Adam Kubert opened the spotlight panel for The Kubert School at New York Comic Con 2012 by introducing his "left-hand man," Anthony Marques, the Kubert School's Events and Marketing Coordinator. Kubert announced that after a slide show, he would be live-inking a Batman drawing by his brother Andy, and that the audience would be able to watch him ink on the screen during the Q&A. Later, at the Kubert School booth, they would give away the inked drawing in a raffle.
The slide show opened with pictures of attractive buildings in suburban Dover, NJ just 40 minutes west of New York. Many buildings were renovated recently. There is a full-service art store on the premises, run by Andy Kubert's wife Theresa. Students from all over the work come to study at "The Mansion." Marques made a reference to the X-Mansion and said that back when he attended the Kubert School, he remembers thinking that was a cool touch.
"I grew up in Dover," Kubert recalled. "This used to be a grade school, and I used to go to this school." More slides flashed by, and Kubert noted that the school library had up-to-date technology, and that besides himself and his brother Andy, there were 18 other teachers, including Jan Duursema, who draws "Star Wars," and Tom Mandrake, who worked on many books for DC Comics. Kubert himself teaches Narrative Art Third Year, and Andy Kubert teaches Narrative Art Second Year. Kubert wryly noted, "We used to teach Animation, but couldn't keep with the cost of keeping up-to-date with the tech, to be honest."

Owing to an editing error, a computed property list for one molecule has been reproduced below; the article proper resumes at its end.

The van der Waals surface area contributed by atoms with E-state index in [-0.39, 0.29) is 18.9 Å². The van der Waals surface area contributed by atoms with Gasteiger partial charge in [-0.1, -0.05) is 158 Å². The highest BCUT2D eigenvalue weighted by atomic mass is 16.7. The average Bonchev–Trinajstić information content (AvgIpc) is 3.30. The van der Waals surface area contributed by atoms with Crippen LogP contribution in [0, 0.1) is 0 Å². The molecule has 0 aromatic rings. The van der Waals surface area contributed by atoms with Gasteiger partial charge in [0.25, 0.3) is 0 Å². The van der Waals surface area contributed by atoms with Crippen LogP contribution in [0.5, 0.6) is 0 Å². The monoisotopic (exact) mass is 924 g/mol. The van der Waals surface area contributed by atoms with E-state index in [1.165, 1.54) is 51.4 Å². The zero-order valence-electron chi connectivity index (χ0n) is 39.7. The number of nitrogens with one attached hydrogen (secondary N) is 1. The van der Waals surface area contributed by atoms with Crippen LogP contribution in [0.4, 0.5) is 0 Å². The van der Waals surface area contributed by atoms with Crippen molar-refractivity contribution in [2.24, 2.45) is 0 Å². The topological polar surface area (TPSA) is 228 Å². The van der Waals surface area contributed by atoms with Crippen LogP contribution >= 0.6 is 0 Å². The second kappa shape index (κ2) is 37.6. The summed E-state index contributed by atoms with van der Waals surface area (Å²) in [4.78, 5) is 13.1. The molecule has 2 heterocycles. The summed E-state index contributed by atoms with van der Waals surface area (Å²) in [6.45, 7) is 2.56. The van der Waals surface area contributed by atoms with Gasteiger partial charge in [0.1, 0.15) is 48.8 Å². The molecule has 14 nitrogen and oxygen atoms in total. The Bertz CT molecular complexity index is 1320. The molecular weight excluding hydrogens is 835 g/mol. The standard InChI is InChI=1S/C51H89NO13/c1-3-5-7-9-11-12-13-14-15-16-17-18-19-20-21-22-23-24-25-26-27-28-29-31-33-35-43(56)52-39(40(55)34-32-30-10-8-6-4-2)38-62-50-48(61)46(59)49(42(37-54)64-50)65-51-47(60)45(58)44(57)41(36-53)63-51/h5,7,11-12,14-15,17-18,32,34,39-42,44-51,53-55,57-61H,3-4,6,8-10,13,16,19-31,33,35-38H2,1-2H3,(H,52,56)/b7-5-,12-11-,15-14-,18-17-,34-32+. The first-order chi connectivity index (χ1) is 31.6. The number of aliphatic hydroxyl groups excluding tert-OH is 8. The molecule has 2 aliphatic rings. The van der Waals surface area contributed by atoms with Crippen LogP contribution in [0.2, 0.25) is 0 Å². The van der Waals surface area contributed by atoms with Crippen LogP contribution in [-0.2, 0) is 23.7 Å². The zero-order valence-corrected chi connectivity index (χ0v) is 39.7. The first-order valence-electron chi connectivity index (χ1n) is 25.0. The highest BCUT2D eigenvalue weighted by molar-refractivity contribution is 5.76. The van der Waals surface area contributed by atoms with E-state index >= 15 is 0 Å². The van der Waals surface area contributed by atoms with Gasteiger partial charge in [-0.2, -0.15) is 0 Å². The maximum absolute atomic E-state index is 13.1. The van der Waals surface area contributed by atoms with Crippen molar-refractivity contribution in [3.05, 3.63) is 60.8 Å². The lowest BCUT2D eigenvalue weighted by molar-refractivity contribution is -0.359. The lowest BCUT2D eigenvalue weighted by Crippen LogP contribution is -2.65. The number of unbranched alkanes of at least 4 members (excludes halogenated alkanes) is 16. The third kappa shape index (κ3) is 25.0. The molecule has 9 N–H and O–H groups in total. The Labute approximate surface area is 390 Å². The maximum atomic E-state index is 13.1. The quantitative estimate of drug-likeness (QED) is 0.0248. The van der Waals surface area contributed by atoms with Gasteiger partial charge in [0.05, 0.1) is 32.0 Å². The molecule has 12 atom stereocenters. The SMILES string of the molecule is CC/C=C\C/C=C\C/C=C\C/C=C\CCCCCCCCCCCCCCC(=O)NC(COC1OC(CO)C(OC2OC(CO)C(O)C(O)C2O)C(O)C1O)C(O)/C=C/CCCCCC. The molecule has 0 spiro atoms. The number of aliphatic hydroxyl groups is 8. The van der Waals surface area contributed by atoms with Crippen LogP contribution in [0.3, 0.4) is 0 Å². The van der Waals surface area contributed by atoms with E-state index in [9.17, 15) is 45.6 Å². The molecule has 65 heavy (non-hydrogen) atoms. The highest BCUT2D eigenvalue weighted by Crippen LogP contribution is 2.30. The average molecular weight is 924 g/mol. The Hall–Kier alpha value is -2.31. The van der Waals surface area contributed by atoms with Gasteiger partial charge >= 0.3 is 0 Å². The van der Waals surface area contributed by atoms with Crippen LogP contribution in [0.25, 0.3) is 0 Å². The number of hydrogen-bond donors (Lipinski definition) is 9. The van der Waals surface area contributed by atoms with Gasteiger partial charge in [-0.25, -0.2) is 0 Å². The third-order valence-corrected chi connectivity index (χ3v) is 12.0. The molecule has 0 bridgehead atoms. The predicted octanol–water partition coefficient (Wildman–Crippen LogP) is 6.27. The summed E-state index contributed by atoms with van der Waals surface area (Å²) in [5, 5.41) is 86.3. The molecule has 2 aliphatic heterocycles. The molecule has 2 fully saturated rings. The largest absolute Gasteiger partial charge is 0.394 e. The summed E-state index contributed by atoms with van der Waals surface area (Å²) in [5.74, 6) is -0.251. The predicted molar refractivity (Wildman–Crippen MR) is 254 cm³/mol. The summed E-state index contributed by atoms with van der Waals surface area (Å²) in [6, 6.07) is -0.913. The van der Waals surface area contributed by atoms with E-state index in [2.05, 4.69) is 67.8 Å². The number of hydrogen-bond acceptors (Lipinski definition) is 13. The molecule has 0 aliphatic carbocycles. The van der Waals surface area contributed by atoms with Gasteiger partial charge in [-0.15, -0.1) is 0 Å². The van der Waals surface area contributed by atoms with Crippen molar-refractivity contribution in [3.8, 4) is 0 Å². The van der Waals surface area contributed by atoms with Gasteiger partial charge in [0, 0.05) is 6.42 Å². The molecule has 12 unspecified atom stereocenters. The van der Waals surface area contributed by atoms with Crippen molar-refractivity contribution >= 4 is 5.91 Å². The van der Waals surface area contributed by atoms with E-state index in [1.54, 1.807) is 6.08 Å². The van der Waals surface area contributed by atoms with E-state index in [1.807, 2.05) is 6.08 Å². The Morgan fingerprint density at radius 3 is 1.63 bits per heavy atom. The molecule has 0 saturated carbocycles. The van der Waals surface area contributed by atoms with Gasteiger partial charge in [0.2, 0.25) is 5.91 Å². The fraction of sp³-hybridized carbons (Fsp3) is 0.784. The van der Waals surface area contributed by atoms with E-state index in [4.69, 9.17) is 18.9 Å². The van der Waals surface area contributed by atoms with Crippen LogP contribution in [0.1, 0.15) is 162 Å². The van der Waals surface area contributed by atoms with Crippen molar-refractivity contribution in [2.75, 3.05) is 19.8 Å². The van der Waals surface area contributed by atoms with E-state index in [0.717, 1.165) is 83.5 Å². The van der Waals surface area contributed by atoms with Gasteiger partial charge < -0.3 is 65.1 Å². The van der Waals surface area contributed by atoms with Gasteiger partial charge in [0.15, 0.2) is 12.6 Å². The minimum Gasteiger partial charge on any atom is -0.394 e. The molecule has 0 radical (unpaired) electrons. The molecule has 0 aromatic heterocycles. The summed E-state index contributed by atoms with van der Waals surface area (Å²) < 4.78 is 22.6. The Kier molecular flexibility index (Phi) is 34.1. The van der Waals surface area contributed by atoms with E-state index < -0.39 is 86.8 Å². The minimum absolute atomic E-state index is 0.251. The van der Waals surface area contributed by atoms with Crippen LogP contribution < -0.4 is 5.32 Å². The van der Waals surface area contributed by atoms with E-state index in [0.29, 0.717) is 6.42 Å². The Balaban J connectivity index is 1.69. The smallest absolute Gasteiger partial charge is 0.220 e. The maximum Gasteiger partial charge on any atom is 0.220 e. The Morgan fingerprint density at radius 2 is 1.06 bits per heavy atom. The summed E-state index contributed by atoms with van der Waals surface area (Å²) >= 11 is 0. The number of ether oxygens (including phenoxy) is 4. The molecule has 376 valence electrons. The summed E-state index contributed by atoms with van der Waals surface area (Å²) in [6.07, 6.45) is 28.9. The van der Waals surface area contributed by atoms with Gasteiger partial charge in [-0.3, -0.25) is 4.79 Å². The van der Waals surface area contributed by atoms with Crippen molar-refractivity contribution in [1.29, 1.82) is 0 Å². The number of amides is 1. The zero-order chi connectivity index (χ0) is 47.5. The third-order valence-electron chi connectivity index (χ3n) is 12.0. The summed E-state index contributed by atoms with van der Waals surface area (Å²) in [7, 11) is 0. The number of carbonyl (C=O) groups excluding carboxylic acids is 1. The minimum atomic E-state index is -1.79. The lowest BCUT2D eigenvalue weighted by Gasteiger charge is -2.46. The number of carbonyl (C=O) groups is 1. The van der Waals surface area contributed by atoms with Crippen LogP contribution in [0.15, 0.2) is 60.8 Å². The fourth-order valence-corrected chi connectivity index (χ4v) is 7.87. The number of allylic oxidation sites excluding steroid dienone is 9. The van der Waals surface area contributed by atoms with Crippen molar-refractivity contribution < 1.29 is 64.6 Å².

Kubert was keen to emphasize that every year, he and other administrators meet with a volunteer advisory board composed of "movers and shakers from the industry who believe in the school." In the slide Kubert showed, there were several Marvel executives, including Joe Quesada, Chief Creative Officer at Marvel Comics.
"One of the big advantages of the school is that companies come out to cherry-pick our graduates," Kubert said. "They get first-dibs."
Third-Year students take a trip to the DC Comics offices in New York. "The students meet 9 to 12 editors in a day, and the type of feedback you get is incredible," Kubert said. "It's a great privilege." All school trips are mandatory, and other destinations include The Metropolitan Museum of Art and The Natural History Museum.
"I love going," Kubert said. "You learn so much ... we want to show [the students] as much of our business and outside of our business as possible." Kubert also reminiscenced about past trips to the Frank Frazetta Museum, back when it was still open.
The Kubert School's three-year curriculum was demanding and difficult, and Kubert said "it just gets harder out of school." Students attend class from 8:30 AM to 2:30 PM, attend a lab to work on projects and homework from 2:30 to 4:00 most days of the week. As lab instructor, Marques said he was there to give feedback and extra help as needed.
The school brings in several guest speakers each year, and recent guests have included "Atomic Robo" creator Scott Wegener, X-books Editor Nick Lowe and Marvel SVP of Creative & Creator Development C.B. Cebulski. Other visitors included Rags Morales, Ale Garza, Jim Lee and "the whole Wildstorm crowd."